Analysis

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Last Updated on August 30, 2019, by eNotes Editorial. Word Count: 356

R. K. Narayan explores the relationship between worldly achievement and spiritual devotion through the character of Jagan, the candy seller of the title. Nearing retirement, Jagan reflects on his earlier dedication to just causes, planning to spend his last years in healthy, pious activities. Meanwhile, he does all he can to overlook the contradictions between having amassed wealth through his business, which wholly depends on other people’s consumption of unhealthy confections, and the concerns that he now proposes to embrace. In part, Jagan is living in the past as he recalls his glory years when he was involved with Mohandas Gandhi’s nonviolent independence movement. Narayan shows how Jagan's hope of ignoring the vast changes that Indian society has undergone is challenged by the current generation, which is represented by his son and other foreign influences, largely embodied by his son's "wife" (they are actually not married).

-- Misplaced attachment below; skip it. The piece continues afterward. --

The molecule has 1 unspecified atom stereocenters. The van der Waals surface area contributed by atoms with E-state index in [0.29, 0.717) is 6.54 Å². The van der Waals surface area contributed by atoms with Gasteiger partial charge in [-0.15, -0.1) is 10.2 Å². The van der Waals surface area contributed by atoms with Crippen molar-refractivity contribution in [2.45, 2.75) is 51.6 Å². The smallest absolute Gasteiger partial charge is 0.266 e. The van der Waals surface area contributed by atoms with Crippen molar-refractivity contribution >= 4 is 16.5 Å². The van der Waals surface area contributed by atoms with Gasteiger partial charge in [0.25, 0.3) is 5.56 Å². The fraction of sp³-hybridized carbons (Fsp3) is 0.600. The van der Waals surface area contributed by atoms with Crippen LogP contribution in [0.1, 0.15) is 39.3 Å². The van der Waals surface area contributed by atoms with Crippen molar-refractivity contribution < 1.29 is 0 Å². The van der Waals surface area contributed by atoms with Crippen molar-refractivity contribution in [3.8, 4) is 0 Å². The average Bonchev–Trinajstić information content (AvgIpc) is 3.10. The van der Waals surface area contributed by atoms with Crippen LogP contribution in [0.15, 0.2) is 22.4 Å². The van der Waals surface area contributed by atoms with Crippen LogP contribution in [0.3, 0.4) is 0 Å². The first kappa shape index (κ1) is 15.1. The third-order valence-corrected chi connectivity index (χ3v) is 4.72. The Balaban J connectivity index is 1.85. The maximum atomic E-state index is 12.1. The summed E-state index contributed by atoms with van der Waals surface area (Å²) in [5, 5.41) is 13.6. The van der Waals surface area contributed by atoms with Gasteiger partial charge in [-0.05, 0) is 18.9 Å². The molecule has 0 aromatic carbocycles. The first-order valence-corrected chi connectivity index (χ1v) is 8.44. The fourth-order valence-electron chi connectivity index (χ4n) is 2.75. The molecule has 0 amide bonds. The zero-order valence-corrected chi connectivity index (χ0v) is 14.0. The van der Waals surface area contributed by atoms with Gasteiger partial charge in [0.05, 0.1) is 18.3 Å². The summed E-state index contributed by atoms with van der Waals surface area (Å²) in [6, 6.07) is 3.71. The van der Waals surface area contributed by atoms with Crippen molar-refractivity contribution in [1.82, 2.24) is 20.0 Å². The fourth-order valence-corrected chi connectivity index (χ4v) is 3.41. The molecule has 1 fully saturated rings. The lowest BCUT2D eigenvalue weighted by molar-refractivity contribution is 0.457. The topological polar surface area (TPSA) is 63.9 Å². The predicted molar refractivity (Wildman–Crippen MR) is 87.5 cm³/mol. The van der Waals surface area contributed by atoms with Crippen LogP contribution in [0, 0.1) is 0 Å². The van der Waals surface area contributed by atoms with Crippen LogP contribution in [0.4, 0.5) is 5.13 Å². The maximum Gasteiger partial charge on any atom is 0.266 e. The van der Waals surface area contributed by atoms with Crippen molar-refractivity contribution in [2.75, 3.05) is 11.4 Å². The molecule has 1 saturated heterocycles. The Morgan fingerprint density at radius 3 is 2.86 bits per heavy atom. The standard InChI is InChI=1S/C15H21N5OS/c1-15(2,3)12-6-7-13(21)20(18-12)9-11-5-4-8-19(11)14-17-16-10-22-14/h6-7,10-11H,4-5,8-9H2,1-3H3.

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This generation gap includes the older man’s resistance to British imperialism—a system superseded by Western globalization which Mali, his son, seems to embrace: he sets off for the United States to find himself as a writer. His father is not only puzzled by this attitude toward employment and identity but further mystified when Mali returns, ostensibly married to a Korean-American woman. Rather than find a calling in writing, Mali has turned into an entrepreneur; while this perspective might be expected to please his businessman father, the author shows how the son oversteps an ethical line, perhaps implying that father and son are alike in their hypocrisy.

As the novel is more than a family drama, Narayan includes a genuinely spiritual character, a dyer who wants to reinvent himself as a woodcarver. As Jagan connects with the importance of this mission to complete a carving of the deity Gayatri, he grows even more distant from his son. Through combined disregard of Indian custom and flagrant violation of Indian law, Mali runs afoul of the legal system. With the realization that his parenting has limitations and that India is not the same country he helped to create, Jagan moves closer to setting his feet onto a righteous path.

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